"We’re not worthy, we’re not worthy…or are we?” Credit Reporting Basics
As part of any personal finance plan, you need to know what your financial footprint has been up to this point. The easiest way to figure this out is to review your credit reports. The items on your reports determine not only how creditors currently view you (financially judgmental if you ask me), but it also determines what loans and credit cards you will qualify for in the future and at what rates (aaahhh the cost of borrowing other people’s money). Let’s start at the beginning.
What is it?
A credit report is a detailed report of an individual’s credit history prepared by a credit bureau and used by creditors to determine your credit worthiness. It includes:
[if !supportLists]1. [endif]Personal data – Name, social security number, current and previous addresses, and your employment history.
[if !supportLists]2. Credit history summary - The number of accounts and type of accounts that have been opened in your name
[if !supportLists]3. [endif]Detailed account information - Type of account, the high/low balances of the accounts, payment history, and any notes from the creditor.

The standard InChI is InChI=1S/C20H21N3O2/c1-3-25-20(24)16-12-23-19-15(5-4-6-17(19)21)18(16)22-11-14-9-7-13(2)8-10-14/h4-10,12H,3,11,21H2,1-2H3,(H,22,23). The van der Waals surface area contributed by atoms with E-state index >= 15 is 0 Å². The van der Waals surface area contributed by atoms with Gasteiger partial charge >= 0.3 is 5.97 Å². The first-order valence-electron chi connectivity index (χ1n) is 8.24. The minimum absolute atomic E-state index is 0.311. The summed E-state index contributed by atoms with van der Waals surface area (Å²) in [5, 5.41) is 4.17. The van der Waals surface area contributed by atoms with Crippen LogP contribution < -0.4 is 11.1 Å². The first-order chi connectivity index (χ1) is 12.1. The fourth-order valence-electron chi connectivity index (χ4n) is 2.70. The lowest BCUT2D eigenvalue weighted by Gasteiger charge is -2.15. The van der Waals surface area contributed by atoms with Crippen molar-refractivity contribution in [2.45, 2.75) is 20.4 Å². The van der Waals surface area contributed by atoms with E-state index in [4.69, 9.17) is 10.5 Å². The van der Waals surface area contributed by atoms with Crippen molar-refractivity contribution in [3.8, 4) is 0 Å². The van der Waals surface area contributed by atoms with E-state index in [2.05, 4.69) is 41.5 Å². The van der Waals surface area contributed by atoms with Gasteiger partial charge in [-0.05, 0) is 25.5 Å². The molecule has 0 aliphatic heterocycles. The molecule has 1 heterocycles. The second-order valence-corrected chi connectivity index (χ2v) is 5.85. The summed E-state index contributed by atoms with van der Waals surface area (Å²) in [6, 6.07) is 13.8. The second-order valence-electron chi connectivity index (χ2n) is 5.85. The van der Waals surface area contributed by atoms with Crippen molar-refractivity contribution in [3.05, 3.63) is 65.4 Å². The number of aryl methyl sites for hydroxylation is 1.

[if !supportLists]4. [endif]Credit inquiries - Love getting those “You’ve been pre-approved for a “0% APR no annual fees” credit card promotions in the mail? This section lists out all inquiries of creditors who either deem you to possibly be a credit worthy applicant (aka “soft inquiries” which lead to the credit card promotion mail) or are making a lending determination because you’ve applied for credit (aka “hard inquiries”).
[if !supportLists]5. [endif]Accounts in collections - Cue the thunder and storm clouds. This section lists out any accounts turned over to a credit agency (such as information about liens, wages garnishments via federal, state or county records). You never want anything in this section.
Where do I get it?
Credit reports are prepared by three credit bureaus named Experian, Equifax, and TransUnion. You are always able to obtain your credit reports directly from these bureaus for a fee, but I like to use www.annualcreditreport.com because 1) It’s FREE, 2) You get all three reports, and 3) You’re able to request your reports every 12 months (as Federal law allows you to).
What do I do with it?
Congratulations, you have all three credit reports! Now what? Time to review. It is so important to review the information and make sure what is being reported is accurate across all three reports. Remember, this information is how creditors view you. You at least want them doing that with information that’s accurate. I helped my friend pull their credit reports and we found a line of credit opened in the late 1970s…which would have been fine, but they were born in the mid-80s. Needless to say, some financial wires got crossed. If you find information that needs to be updated or removed, you can create a claim to have the credit bureau reporting the information investigate and resolve the issue.
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